At the beginning of the battle the Geschwader fought as individual Gruppen; the wing was considered too large to fight effectively as a unit. The forty aircraft Gruppe employed a formation that was flexible and superior to the formation employed by the RAF at the time. The fighting element was the Schwarm of four aircraft flying in the “finger four” formation. The typical Staffel formation was a broad vee containing the three Schwarme.
The Schlageter’s first missions to England were flown on the 24th of July. At the time the British were continuing to run convoys of small colliers through the Channel. Shortly before noon on the 24th the British detected a German formation approaching a convoy. The raiders were two Staffeln of Do-17s escorted by forty Bf109s of Galland’s III/JG26. No. 54 Squadron’s Spitfires intercepted the 109s while six Spitfires of No. 65 Squadron attacked the bombers.
The fighter combat was long and vicious. Two German aircraft were lost in exchange for two Spitfires, one claimed by Major Galland. Galland later stated that this first engagement removed any doubts that the RAF would prove a brave and formidable opponent.
A Virtual Career in JG26
It is possible to create a virtual alter ego in the Battle of Britain and pursue a consistent career. Here is what I did.
I brought up the Control Menu by clicking on the left most VCR style control in the Operations Room map interface. I then elected to be notified when the Third Gruppe of JG26 was taking off
I elected to be notified on takeoff, but could have chosen a particular time or a particular size of engagement. If you want to fly with a greater sense of involvement in the battle, flying from engine startup to forming up to engagement is the way to go. If you have AUTO engine management selected, you won’t have to worry about finding the right fuel switches, magnetos and the like, and your engine will be running when you hop into the crate. (You will still have to release the brakes using the < and > keys.)
If you want to fly for Adolf Galland’s JG26, this paint mod is almost finished. You’ll notice some increased detail at various points of the airframe and some cleaned up textures. Simply copy the three files from the zip to your \IMAGEMAP directory. It’s a good idea to create backups of the original files first.
DOWNLOAD FILE >>> jg26-109mod.zip
A First Person Account from Galland on Adlertag
"The opening day of September, 1940, saw my group once again provide cover for the bombers of KG76. The target was Kenley airfield and the bombers were able to get their attack in before the RAF fighters arrived. Around 30 fighters attacked and I was successful in downing a Hurricane."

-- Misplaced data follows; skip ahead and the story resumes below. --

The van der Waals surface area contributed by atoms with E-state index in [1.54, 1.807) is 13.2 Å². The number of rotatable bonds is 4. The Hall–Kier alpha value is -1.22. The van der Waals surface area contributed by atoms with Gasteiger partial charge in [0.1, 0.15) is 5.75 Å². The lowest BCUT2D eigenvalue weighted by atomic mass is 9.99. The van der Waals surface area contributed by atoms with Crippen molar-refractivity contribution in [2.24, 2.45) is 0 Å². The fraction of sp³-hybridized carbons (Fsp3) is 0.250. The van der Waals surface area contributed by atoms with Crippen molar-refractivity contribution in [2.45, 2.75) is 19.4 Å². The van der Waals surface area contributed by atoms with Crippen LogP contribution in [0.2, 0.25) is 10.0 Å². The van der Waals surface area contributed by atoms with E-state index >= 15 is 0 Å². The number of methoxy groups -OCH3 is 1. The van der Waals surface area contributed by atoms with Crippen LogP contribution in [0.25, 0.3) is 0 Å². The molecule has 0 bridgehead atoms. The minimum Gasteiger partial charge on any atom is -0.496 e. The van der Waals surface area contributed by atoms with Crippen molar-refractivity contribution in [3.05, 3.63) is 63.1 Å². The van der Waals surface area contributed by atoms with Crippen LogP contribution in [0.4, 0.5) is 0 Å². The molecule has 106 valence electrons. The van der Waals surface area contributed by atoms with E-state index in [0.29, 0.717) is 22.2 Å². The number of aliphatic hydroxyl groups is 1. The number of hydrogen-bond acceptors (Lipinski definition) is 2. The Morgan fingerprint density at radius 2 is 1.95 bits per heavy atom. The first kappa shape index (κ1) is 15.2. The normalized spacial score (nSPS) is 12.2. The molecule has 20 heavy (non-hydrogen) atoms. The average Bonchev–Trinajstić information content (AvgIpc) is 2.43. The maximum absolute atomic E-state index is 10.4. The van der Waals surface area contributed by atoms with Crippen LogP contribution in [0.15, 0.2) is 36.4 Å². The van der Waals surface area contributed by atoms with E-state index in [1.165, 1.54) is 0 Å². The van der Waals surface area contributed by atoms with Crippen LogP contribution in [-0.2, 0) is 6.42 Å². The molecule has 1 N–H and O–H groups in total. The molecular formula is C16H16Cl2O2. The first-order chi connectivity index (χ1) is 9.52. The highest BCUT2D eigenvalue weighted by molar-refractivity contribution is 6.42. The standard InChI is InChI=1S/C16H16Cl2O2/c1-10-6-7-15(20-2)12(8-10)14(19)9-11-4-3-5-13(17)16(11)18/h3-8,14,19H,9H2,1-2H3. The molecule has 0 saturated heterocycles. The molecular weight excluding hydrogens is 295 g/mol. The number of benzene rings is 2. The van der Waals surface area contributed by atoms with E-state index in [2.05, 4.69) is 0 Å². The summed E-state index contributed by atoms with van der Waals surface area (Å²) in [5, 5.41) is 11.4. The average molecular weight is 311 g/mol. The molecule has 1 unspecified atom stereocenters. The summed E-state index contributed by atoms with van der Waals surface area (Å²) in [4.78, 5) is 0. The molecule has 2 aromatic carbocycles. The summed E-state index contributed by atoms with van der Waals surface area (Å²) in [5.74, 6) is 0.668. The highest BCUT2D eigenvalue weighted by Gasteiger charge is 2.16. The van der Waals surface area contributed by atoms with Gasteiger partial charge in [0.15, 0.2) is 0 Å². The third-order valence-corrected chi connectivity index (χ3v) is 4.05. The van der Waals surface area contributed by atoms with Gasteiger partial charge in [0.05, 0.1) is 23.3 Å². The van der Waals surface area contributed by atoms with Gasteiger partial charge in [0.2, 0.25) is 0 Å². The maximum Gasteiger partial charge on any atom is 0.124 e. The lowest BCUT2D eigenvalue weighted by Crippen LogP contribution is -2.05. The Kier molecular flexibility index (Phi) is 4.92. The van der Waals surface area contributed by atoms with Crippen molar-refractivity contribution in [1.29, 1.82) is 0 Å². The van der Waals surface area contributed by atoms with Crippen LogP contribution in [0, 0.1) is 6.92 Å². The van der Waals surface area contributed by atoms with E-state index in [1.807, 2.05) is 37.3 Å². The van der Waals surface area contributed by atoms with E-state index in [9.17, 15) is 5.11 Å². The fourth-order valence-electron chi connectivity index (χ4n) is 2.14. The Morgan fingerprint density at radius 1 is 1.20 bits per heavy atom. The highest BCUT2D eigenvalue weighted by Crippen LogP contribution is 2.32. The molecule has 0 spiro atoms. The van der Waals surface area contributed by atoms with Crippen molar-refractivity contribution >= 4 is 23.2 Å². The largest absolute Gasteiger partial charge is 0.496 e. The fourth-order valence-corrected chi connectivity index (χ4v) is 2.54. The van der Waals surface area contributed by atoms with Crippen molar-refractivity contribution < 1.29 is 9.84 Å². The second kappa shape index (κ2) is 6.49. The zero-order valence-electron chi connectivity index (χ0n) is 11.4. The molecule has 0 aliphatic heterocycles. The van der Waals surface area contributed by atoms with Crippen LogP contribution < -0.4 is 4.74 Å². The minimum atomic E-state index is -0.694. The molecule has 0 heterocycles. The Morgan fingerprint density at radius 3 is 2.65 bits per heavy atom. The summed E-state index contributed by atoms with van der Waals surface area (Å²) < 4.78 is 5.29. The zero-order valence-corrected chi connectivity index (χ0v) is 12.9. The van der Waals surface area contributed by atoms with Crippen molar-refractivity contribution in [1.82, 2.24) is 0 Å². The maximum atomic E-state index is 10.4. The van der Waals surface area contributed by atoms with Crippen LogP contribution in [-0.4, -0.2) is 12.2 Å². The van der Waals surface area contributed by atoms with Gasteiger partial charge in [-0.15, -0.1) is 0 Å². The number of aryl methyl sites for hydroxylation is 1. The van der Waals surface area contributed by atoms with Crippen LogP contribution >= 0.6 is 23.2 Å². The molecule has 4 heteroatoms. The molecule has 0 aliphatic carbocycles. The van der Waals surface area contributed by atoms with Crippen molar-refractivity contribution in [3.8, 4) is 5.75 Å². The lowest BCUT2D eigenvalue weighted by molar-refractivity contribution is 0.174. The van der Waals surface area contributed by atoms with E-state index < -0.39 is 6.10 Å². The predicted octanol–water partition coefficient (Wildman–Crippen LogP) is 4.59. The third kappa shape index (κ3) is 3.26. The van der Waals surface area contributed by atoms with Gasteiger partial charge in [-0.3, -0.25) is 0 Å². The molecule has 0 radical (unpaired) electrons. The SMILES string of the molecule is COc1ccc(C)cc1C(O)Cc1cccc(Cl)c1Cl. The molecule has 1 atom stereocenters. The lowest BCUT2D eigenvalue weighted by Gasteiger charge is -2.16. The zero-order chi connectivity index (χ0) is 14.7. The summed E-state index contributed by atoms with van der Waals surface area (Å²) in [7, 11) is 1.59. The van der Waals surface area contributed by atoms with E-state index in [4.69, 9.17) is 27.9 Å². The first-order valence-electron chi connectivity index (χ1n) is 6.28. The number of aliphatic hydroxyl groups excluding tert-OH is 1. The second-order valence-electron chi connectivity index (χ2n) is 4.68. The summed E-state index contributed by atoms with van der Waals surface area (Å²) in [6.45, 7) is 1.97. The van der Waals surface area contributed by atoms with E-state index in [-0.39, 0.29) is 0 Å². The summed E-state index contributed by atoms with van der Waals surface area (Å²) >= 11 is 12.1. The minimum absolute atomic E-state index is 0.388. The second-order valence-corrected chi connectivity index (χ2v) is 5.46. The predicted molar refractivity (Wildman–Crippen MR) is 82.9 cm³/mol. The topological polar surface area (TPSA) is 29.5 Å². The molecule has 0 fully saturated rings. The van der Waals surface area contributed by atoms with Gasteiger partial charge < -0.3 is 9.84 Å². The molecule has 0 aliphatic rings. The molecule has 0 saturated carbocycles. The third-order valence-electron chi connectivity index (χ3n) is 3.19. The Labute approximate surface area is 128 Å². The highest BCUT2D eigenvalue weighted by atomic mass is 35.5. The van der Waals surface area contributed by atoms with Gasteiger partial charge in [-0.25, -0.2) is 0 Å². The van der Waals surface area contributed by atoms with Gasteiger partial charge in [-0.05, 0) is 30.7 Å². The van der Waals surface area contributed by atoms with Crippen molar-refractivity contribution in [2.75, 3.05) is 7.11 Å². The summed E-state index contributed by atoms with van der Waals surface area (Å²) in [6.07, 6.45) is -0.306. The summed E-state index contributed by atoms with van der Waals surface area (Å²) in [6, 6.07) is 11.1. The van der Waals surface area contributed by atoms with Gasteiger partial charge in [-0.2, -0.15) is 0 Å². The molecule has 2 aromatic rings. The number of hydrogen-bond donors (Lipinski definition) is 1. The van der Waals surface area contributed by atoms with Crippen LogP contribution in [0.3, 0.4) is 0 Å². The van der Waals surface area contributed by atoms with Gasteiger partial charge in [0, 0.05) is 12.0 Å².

Galland's victim was one of nine Hurricanes lost by 79 and 85 Squadrons in this action, and it has not been possible to establish which of the nine he shot down.
"Tuesday September third found us escorting KG2's Dorniers to North Weald. This airfield was very heavily damaged during this attack. We were engaged by RAF fighters as we returned to the coast and I downed another Hurricane."
257 Squadron lost 4 Hurricanes as they attempted to get past JG26's fighter screen to the bombers. Again it has not been possible to establish which of the four Galland shot down.
"The following day I led two escort missions as the airfield at Eastchurch was attacked but we made no contact with RAF fighters. The next day we flew to the London area but failed to entice any RAF fighters into the air. On September sixth I led my group on another escort mission, this time the target was RAF Farnborough. The RAF fighters were waiting for us and we had to fend off several attacks. I downed a Hurricane in one of these attacks. In the afternoon I led another escort mission for bombers attacking Rochester Airfield. We were attacked by Spitfires but I failed to score although the group claimed five Spitfires as destroyed."
Galland's success on September sixth was over a Hurricane of 601 Squadron and was one of four they lost that morning.
"In mid-afternoon on September eleventh I led an escort mission to cover the bombing of installations along the Thames. We came under heavy attack and in the general melee I was able to down a Hurricane."
The Hurricane is believed to be that of Sergeant Pickering of 501 Squadron. He had been flying one of 11 Hurricanes that left Kenley that afternoon to patrol over Maidstone. There they met a large enemy force of Dornier Do 17s and Me 109s, which they mistakenly identified as Heinkel 113s -- indeed the Heinkel He 113 fighter never flew in the Battle of Britain. In the combat that followed the sump of Sergeant Pickering's aircraft, P5200 coded SD-W, was shot away. He managed to bale out and came down in the Guards Barracks at Caterham. The aircraft, crashed into Happy Valley, Old Coulsdon and was in 1986 the scene of an archaeological dig by the Medway Aviation Group.
For more information:
Reference: Donald Caldwell, JG26: Top Guns of the Luftwaffe.